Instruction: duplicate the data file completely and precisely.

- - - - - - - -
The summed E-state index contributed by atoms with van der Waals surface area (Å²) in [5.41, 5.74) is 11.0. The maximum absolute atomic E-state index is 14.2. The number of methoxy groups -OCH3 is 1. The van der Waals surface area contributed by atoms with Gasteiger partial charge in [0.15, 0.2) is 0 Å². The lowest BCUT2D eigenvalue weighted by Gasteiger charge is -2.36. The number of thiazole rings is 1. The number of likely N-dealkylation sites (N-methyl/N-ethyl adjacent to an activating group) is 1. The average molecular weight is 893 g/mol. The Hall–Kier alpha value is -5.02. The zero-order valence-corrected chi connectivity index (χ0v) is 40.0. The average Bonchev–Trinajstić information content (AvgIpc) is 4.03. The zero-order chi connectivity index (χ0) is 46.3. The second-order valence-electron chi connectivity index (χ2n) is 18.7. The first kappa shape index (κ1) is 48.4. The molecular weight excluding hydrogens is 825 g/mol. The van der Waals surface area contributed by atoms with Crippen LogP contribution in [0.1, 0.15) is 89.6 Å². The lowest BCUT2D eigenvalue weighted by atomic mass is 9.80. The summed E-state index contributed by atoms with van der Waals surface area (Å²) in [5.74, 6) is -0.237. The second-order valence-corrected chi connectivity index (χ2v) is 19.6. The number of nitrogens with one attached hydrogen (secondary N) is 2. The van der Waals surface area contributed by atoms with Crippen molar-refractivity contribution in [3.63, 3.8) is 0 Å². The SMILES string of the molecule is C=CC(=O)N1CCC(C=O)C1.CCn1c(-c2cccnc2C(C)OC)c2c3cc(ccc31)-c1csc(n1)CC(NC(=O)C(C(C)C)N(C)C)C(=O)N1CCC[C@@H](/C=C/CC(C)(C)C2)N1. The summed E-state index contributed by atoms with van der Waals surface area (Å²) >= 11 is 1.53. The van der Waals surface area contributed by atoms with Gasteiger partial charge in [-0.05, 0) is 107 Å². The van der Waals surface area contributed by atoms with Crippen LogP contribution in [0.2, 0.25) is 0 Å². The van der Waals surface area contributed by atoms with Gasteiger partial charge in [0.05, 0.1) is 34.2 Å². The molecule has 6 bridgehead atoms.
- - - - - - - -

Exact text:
The summed E-state index contributed by atoms with van der Waals surface area (Å²) in [5.41, 5.74) is 11.0. The maximum absolute atomic E-state index is 14.2. The number of methoxy groups -OCH3 is 1. The van der Waals surface area contributed by atoms with Gasteiger partial charge in [0.15, 0.2) is 0 Å². The lowest BCUT2D eigenvalue weighted by Gasteiger charge is -2.36. The number of thiazole rings is 1. The number of likely N-dealkylation sites (N-methyl/N-ethyl adjacent to an activating group) is 1. The average molecular weight is 893 g/mol. The Hall–Kier alpha value is -5.02. The zero-order valence-corrected chi connectivity index (χ0v) is 40.0. The average Bonchev–Trinajstić information content (AvgIpc) is 4.03. The zero-order chi connectivity index (χ0) is 46.3. The second-order valence-electron chi connectivity index (χ2n) is 18.7. The first kappa shape index (κ1) is 48.4. The molecular weight excluding hydrogens is 825 g/mol. The van der Waals surface area contributed by atoms with Crippen LogP contribution in [0.1, 0.15) is 89.6 Å². The lowest BCUT2D eigenvalue weighted by atomic mass is 9.80. The summed E-state index contributed by atoms with van der Waals surface area (Å²) in [5.74, 6) is -0.237. The second-order valence-corrected chi connectivity index (χ2v) is 19.6. The number of nitrogens with one attached hydrogen (secondary N) is 2. The van der Waals surface area contributed by atoms with Crippen molar-refractivity contribution in [3.63, 3.8) is 0 Å². The SMILES string of the molecule is C=CC(=O)N1CCC(C=O)C1.CCn1c(-c2cccnc2C(C)OC)c2c3cc(ccc31)-c1csc(n1)CC(NC(=O)C(C(C)C)N(C)C)C(=O)N1CCC[C@@H](/C=C/CC(C)(C)C2)N1. The summed E-state index contributed by atoms with van der Waals surface area (Å²) >= 11 is 1.53. The van der Waals surface area contributed by atoms with Gasteiger partial charge in [-0.05, 0) is 107 Å². The van der Waals surface area contributed by atoms with Crippen LogP contribution in [0.2, 0.25) is 0 Å². The van der Waals surface area contributed by atoms with Gasteiger partial charge in [0.05, 0.1) is 34.2 Å². The molecule has 6 bridgehead atoms.